As an alum, a parent of an alum, aunt of alums, sister of alums and best friend of an alum, it would be an understatement to say that Highlands has had a positive influence on my life.
You see, my first memory of Highlands is through the eyes of my three older sisters coming home with fun and exciting adventures to share. I could not wait to get there.
Being the youngest, it was fun to have my mom all to myself, so starting with only half a day at kindergarten was fine with me. Then, first grade came and the full day was certainly an adjustment, but my first grade teacher Mrs. Tanner was there with the kindness and support to make it all better! She was incredibly fun, but also expected us to behave and learn. Those reading groups, circle time, and the responsibility given to us to choose our activities or next book to read made it ok to spend all day at school and I began to really love learning. It also helped me to develop the independence that Highlands continues to instill today.
To think that many years later, I would walk my own daughter Elizabeth into 1st grade with Mrs. Tanner as she embarked on her own Highlands journey is truly amazing. It is one of my husband’s favorite anecdotes to share about Highlands. We could not have been more fortunate than to entrust our daughter to my own 1st grade teacher! The sense of community that stories like this provide to Highlands families is invaluable and makes this school more like a home.
Elizabeth and I are both a little timid by nature, but nothing gets you out of your shell like being on stage. My stage was in the old hot gym; her stage was the wonderful Spencer Center. Back then, we would have an event called modern dance, and everyone, usually in groups, would come up with a dance routine. Some of us were good at that and others of us were not, but we all practiced hard and performed together. Whether dancing on stage in the gym or saying that one line in a play in the Spencer Center, we grew a bit more comfortable each time. Again, what a great confidence builder—dispelling the fear of not only being on stage, but also trying new things.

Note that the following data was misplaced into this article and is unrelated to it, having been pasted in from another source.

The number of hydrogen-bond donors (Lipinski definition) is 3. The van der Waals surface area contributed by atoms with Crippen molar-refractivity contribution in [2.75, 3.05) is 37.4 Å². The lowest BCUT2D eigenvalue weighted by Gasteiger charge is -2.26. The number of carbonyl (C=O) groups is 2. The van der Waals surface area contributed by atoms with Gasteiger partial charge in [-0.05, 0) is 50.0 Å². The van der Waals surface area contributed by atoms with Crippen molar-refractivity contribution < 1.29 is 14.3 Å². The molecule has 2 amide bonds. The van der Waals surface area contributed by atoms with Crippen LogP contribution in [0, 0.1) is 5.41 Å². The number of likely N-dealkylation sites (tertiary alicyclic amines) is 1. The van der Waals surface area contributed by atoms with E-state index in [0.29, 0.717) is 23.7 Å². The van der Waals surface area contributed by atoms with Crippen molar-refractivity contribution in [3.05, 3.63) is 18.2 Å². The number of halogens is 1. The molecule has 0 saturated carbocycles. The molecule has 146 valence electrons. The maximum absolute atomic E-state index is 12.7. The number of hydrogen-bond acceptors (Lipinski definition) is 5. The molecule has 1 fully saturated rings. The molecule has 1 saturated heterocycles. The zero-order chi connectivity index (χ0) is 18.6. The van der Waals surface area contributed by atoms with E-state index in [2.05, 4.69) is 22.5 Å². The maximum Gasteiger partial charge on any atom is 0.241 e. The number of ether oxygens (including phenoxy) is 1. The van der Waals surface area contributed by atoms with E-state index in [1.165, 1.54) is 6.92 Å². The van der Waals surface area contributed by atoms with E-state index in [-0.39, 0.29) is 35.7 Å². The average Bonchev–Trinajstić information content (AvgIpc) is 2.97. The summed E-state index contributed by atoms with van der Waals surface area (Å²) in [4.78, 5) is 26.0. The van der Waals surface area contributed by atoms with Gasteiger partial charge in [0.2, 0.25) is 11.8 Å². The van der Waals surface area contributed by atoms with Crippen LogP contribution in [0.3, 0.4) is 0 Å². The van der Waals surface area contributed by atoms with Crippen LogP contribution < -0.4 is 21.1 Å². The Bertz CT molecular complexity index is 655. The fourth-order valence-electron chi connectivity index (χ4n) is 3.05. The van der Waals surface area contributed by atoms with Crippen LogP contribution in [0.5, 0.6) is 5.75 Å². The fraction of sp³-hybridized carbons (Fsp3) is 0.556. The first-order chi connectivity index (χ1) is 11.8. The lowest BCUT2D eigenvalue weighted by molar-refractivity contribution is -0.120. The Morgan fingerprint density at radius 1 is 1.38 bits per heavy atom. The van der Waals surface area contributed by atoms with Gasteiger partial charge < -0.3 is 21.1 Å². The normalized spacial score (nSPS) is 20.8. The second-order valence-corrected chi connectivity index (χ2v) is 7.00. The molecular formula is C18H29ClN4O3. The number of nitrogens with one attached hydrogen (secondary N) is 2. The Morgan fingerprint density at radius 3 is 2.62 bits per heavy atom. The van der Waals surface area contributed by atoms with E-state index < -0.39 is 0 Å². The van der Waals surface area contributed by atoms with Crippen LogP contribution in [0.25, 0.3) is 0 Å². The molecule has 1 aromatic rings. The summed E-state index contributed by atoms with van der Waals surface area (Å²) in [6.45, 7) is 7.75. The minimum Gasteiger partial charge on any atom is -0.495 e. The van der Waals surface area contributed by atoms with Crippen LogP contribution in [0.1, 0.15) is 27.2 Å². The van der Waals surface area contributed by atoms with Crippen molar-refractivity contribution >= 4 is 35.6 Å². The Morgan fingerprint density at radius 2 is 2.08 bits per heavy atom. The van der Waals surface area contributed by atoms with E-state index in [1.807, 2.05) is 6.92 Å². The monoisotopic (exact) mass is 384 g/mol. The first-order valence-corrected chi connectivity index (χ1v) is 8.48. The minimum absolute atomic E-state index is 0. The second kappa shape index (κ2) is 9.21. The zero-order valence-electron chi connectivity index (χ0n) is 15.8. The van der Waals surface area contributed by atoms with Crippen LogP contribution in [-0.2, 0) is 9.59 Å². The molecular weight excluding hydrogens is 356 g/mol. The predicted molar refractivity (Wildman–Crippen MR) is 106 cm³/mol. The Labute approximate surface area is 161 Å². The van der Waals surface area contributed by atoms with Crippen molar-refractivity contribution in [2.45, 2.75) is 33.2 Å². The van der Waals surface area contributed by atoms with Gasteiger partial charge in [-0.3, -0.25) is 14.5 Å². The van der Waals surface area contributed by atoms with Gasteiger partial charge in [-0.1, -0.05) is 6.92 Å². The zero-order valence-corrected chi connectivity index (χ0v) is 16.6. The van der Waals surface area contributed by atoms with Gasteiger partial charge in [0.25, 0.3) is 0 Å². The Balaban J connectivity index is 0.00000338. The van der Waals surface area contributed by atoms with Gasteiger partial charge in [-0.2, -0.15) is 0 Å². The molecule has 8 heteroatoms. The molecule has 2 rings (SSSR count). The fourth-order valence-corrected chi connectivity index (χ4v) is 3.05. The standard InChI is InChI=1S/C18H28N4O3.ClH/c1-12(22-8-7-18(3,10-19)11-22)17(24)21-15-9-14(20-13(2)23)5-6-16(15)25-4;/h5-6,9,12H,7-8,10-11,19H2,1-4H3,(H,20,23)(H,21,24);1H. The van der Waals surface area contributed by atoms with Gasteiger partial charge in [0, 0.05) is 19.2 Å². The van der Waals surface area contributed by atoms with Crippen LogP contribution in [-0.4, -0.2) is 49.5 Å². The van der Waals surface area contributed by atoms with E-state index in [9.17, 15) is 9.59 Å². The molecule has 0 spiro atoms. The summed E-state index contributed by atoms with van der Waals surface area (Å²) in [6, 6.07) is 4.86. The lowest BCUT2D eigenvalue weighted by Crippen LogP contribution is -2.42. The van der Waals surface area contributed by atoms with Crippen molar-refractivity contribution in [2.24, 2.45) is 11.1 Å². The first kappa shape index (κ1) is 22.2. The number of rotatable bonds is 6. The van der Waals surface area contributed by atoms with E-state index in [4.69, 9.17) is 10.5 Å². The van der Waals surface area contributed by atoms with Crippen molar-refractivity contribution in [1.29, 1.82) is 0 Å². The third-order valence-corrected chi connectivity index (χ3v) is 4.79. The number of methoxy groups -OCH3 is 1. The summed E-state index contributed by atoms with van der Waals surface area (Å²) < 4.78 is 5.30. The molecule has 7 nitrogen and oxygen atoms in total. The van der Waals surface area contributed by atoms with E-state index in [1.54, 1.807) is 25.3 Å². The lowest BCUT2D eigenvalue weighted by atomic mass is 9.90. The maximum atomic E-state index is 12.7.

There are many more examples of how wonderful an institution Highlands is—including everyone’s favorite art teacher Mrs. Arn who always encouraged us to step out and try new ways of expressing ourselves through art. No matter if our clay cat looked more like a blob with ears, her enthusiasm was contagious as she demonstrated how to (literally) make a silk purse out of a sow’s ear. What a gift it was to have her teach our daughter as well, and now I have the privilege and pleasure to serve on the Board of Trustees with her.
There are other traditions unique to Highlands, some are long past. Climbing the Big Rock, 2:00 PM Friday dismissal, juice and crackers duty or leading the pledge are all Highlands memories that I will keep forever. As our campus grows to meet the needs of 21st century learning, the landscape will change, (except the Big Rock of course) the teaching tools will evolve and our Fridays end at 3:00. What remains constant is celebrating every child as a unique individual and guiding them into the future with the self-assurance to make decisions, learn freely and grow wholly! Being a Highlands student gave two naturally quiet children the tools to step out, take risks and adjust to an ever-changing world with a degree of confidence built on the foundation of one Big Rock.
Highlands School Board of Trustees